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IMPULSES, SYNAPSES, AND CIRCUITS

A large part of neuroscience concerns the nuts and bolts of the subject: how single cells work and how information is conveyed from cell to cell across synapses. It should be obvious that without such knowledge we are in the position of someone who wants to understand the workings of a radio or TV but does not know anything about resistors, condensers, or transistors. In the last few decades, thanks to the ingenuity of several neurophysiologists, of whom the best known are Andrew Huxley, Alan Hodgkin, Bernard Katz, John Eccles, and Stephen Kuffler, the physicochemical mechanisms of nerve and synaptic transmission have become well understood. It should be equally obvious, however, that this kind of knowledge by itself cannot lead to an understanding of the brain, just as knowledge about resistors, condensers, and transistors alone will not make us understand a radio or TV, or knowledge of the chemistry of ink equip us to understand a Shakespeare play.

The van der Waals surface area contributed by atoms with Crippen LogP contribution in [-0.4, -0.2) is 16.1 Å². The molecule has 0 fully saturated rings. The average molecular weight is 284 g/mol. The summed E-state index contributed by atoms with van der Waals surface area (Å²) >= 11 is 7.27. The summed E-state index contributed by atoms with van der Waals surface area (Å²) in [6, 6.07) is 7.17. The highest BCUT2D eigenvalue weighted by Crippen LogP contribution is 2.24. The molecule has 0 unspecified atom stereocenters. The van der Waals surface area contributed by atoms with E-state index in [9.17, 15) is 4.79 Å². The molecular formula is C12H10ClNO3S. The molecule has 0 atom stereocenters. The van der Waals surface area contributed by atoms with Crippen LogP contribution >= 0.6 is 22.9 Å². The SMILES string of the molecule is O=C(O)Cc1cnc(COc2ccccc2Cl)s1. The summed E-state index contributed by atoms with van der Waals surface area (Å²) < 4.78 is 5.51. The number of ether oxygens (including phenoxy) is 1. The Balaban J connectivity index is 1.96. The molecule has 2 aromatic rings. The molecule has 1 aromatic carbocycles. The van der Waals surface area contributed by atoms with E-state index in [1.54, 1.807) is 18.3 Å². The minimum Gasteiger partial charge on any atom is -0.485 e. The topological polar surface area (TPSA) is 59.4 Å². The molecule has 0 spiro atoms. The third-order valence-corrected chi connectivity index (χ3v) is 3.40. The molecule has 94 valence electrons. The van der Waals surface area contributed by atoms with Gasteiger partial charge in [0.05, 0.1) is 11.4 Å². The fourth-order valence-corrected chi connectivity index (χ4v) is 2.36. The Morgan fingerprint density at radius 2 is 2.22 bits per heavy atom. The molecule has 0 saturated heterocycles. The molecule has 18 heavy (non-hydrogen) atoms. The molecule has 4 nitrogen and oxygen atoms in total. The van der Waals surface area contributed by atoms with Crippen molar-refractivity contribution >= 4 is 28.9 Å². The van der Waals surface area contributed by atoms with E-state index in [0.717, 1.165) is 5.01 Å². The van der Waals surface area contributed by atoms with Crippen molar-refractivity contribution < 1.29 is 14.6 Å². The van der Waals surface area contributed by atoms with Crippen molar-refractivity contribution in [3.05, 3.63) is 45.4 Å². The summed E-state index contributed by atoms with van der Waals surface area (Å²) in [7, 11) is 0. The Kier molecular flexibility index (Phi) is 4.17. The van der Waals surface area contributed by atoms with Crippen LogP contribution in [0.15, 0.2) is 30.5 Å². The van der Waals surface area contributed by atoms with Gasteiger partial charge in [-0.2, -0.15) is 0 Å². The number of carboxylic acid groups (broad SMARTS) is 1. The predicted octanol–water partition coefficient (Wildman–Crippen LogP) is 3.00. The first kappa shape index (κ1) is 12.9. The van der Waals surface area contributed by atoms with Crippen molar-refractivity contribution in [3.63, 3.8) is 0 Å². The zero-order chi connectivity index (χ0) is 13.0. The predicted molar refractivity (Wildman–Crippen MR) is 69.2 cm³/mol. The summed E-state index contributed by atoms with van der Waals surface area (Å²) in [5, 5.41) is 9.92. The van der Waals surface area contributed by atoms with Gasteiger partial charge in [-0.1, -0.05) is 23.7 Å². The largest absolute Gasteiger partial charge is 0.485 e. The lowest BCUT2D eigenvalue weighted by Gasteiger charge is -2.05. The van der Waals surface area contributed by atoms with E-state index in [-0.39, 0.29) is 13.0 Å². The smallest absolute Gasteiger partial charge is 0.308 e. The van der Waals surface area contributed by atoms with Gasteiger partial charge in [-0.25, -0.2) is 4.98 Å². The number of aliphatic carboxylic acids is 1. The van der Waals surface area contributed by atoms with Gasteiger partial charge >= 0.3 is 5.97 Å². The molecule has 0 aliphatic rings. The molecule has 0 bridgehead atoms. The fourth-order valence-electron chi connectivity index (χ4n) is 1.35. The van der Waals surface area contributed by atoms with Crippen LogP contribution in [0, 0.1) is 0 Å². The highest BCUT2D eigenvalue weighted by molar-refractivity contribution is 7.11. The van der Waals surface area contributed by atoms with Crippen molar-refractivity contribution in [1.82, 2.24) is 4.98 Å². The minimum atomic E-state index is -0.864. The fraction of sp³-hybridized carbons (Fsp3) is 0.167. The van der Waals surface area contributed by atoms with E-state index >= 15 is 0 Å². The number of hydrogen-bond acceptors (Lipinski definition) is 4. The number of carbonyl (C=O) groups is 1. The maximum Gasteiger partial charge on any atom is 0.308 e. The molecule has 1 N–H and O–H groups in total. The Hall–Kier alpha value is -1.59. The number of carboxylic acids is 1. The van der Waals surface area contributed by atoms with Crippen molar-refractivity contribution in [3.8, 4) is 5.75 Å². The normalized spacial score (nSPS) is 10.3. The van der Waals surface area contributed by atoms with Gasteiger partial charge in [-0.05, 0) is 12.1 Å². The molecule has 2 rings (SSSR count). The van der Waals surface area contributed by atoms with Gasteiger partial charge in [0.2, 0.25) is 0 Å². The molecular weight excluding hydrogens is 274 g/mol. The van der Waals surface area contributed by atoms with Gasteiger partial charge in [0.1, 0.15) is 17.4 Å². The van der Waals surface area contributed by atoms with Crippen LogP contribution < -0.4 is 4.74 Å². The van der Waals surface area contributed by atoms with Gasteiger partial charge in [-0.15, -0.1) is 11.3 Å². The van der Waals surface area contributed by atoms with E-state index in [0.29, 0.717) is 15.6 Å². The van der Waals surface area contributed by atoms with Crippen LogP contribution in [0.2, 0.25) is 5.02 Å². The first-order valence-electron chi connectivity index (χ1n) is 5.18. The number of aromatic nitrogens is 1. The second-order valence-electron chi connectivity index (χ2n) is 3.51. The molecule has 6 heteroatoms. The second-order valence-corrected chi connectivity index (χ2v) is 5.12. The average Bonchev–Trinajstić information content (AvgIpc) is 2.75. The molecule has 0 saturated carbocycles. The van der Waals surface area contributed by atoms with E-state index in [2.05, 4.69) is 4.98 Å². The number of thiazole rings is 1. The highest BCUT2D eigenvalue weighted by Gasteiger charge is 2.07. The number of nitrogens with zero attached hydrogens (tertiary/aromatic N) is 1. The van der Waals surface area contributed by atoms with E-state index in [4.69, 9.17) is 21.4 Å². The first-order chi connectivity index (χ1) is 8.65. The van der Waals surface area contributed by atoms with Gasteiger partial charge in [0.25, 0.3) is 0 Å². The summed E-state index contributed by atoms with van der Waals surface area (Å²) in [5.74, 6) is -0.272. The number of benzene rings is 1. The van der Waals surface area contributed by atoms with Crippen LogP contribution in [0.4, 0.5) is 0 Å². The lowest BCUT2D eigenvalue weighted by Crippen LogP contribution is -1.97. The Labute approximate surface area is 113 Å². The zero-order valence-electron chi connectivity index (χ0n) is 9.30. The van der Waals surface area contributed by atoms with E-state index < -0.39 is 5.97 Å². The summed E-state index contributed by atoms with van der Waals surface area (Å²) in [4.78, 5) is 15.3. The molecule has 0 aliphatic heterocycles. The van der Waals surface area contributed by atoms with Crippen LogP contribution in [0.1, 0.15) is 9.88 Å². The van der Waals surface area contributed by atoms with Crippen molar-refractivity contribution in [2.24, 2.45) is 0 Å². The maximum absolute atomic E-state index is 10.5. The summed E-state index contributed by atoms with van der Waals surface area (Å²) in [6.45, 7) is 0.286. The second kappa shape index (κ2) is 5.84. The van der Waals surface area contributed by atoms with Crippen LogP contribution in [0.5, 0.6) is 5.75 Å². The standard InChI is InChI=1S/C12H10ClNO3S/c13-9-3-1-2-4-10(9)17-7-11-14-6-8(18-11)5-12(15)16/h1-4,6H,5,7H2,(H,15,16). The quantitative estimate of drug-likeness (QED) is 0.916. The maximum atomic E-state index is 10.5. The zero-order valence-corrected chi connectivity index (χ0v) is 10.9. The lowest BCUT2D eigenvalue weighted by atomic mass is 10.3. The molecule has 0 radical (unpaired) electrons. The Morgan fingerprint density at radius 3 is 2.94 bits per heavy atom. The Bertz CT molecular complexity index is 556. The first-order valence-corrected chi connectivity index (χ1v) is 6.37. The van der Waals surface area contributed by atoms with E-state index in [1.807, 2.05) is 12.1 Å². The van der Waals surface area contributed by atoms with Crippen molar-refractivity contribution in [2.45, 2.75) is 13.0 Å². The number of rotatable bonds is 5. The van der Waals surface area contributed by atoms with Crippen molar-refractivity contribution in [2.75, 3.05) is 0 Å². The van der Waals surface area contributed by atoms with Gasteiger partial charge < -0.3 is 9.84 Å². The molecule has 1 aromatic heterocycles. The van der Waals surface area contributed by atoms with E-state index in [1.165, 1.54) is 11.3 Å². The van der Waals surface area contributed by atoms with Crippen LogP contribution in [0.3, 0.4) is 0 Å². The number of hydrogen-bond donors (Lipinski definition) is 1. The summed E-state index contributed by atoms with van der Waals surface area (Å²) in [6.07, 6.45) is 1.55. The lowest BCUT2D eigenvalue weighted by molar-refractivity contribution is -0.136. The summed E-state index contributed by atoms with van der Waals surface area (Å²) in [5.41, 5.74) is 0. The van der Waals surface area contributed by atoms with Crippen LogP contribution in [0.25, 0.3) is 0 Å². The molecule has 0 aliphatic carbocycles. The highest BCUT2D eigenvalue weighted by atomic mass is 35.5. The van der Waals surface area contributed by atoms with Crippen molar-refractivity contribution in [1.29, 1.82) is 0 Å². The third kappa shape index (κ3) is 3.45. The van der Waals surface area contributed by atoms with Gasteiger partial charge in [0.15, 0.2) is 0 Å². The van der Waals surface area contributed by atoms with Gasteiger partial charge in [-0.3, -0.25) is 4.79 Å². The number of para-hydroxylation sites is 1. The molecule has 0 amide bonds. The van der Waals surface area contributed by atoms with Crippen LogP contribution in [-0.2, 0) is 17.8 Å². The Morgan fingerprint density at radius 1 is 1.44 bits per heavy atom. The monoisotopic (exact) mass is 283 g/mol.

In this chapter I begin by summing up part of what we know about nerve conduction and synaptic transmission. To grasp the subject adequately, it is a great help to know some physical chemistry and electricity, but I think that anyone can get a reasonable feel for the subject without that. And in any case you only need a very rudimentary understanding of these topics to follow the subsequent chapters.